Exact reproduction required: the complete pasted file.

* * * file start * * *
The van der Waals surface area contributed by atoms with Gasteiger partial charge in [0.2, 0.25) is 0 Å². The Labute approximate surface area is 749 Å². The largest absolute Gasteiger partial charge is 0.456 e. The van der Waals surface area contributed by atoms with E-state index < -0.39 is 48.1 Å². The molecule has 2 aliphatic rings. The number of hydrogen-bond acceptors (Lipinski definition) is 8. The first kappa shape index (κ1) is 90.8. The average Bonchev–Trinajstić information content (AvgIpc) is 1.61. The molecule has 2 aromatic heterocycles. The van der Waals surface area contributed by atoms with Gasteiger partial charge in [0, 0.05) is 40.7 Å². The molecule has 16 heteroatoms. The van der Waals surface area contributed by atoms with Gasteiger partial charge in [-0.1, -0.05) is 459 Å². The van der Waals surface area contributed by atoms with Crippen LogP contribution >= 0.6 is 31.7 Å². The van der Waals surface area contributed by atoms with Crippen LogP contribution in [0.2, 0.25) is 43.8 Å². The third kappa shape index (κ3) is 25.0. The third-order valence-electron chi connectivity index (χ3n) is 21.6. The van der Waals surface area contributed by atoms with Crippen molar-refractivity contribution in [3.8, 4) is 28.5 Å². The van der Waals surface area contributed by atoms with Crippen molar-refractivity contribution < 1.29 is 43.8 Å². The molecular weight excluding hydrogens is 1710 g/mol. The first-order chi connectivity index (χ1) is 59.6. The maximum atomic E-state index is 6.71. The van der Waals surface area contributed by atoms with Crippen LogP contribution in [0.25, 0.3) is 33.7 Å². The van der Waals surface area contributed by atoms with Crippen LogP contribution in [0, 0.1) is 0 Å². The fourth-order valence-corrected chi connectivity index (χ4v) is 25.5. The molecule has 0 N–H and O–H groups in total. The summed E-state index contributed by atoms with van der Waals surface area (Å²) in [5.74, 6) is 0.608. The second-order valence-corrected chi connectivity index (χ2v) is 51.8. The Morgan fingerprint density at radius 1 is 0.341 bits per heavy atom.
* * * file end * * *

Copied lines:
The van der Waals surface area contributed by atoms with Gasteiger partial charge in [0.2, 0.25) is 0 Å². The Labute approximate surface area is 749 Å². The largest absolute Gasteiger partial charge is 0.456 e. The van der Waals surface area contributed by atoms with E-state index < -0.39 is 48.1 Å². The molecule has 2 aliphatic rings. The number of hydrogen-bond acceptors (Lipinski definition) is 8. The first kappa shape index (κ1) is 90.8. The average Bonchev–Trinajstić information content (AvgIpc) is 1.61. The molecule has 2 aromatic heterocycles. The van der Waals surface area contributed by atoms with Gasteiger partial charge in [0, 0.05) is 40.7 Å². The molecule has 16 heteroatoms. The van der Waals surface area contributed by atoms with Gasteiger partial charge in [-0.1, -0.05) is 459 Å². The van der Waals surface area contributed by atoms with Crippen LogP contribution >= 0.6 is 31.7 Å². The van der Waals surface area contributed by atoms with Crippen LogP contribution in [0.2, 0.25) is 43.8 Å². The third kappa shape index (κ3) is 25.0. The third-order valence-electron chi connectivity index (χ3n) is 21.6. The van der Waals surface area contributed by atoms with Crippen molar-refractivity contribution in [3.8, 4) is 28.5 Å². The van der Waals surface area contributed by atoms with Crippen molar-refractivity contribution < 1.29 is 43.8 Å². The molecular weight excluding hydrogens is 1710 g/mol. The first-order chi connectivity index (χ1) is 59.6. The maximum atomic E-state index is 6.71. The van der Waals surface area contributed by atoms with Crippen LogP contribution in [0.25, 0.3) is 33.7 Å². The van der Waals surface area contributed by atoms with Crippen LogP contribution in [0, 0.1) is 0 Å². The fourth-order valence-corrected chi connectivity index (χ4v) is 25.5. The molecule has 0 N–H and O–H groups in total. The summed E-state index contributed by atoms with van der Waals surface area (Å²) in [5.74, 6) is 0.608. The second-order valence-corrected chi connectivity index (χ2v) is 51.8. The Morgan fingerprint density at radius 1 is 0.341 bits per heavy atom.